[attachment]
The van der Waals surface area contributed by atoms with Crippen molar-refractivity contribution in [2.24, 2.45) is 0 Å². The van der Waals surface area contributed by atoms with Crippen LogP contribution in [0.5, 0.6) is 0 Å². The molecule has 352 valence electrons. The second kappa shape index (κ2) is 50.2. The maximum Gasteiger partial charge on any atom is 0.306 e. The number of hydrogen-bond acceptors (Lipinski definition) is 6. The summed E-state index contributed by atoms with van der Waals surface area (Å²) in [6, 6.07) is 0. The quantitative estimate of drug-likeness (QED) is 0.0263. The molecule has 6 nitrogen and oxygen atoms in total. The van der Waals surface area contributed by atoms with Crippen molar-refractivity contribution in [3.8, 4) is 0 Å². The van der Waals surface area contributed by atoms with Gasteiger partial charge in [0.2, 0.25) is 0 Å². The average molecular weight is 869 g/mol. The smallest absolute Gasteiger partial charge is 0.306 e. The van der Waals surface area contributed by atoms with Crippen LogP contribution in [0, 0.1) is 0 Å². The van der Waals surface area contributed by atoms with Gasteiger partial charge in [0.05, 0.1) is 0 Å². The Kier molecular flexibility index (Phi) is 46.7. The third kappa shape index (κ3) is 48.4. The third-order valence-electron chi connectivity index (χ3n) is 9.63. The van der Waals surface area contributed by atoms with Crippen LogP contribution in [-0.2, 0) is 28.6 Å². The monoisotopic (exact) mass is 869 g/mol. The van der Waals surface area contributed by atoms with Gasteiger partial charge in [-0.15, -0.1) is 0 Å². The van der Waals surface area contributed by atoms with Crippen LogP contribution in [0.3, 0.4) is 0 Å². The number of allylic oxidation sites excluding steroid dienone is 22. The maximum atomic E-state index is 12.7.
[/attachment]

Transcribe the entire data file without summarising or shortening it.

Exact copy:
The van der Waals surface area contributed by atoms with Crippen molar-refractivity contribution in [2.24, 2.45) is 0 Å². The van der Waals surface area contributed by atoms with Crippen LogP contribution in [0.5, 0.6) is 0 Å². The molecule has 352 valence electrons. The second kappa shape index (κ2) is 50.2. The maximum Gasteiger partial charge on any atom is 0.306 e. The number of hydrogen-bond acceptors (Lipinski definition) is 6. The summed E-state index contributed by atoms with van der Waals surface area (Å²) in [6, 6.07) is 0. The quantitative estimate of drug-likeness (QED) is 0.0263. The molecule has 6 nitrogen and oxygen atoms in total. The van der Waals surface area contributed by atoms with Crippen molar-refractivity contribution in [3.8, 4) is 0 Å². The van der Waals surface area contributed by atoms with Gasteiger partial charge in [0.2, 0.25) is 0 Å². The average molecular weight is 869 g/mol. The smallest absolute Gasteiger partial charge is 0.306 e. The van der Waals surface area contributed by atoms with Crippen LogP contribution in [0, 0.1) is 0 Å². The van der Waals surface area contributed by atoms with Gasteiger partial charge in [0.05, 0.1) is 0 Å². The Kier molecular flexibility index (Phi) is 46.7. The third kappa shape index (κ3) is 48.4. The third-order valence-electron chi connectivity index (χ3n) is 9.63. The van der Waals surface area contributed by atoms with Crippen LogP contribution in [-0.2, 0) is 28.6 Å². The monoisotopic (exact) mass is 869 g/mol. The van der Waals surface area contributed by atoms with Gasteiger partial charge in [-0.15, -0.1) is 0 Å². The van der Waals surface area contributed by atoms with Crippen LogP contribution in [0.3, 0.4) is 0 Å². The number of allylic oxidation sites excluding steroid dienone is 22. The maximum atomic E-state index is 12.7.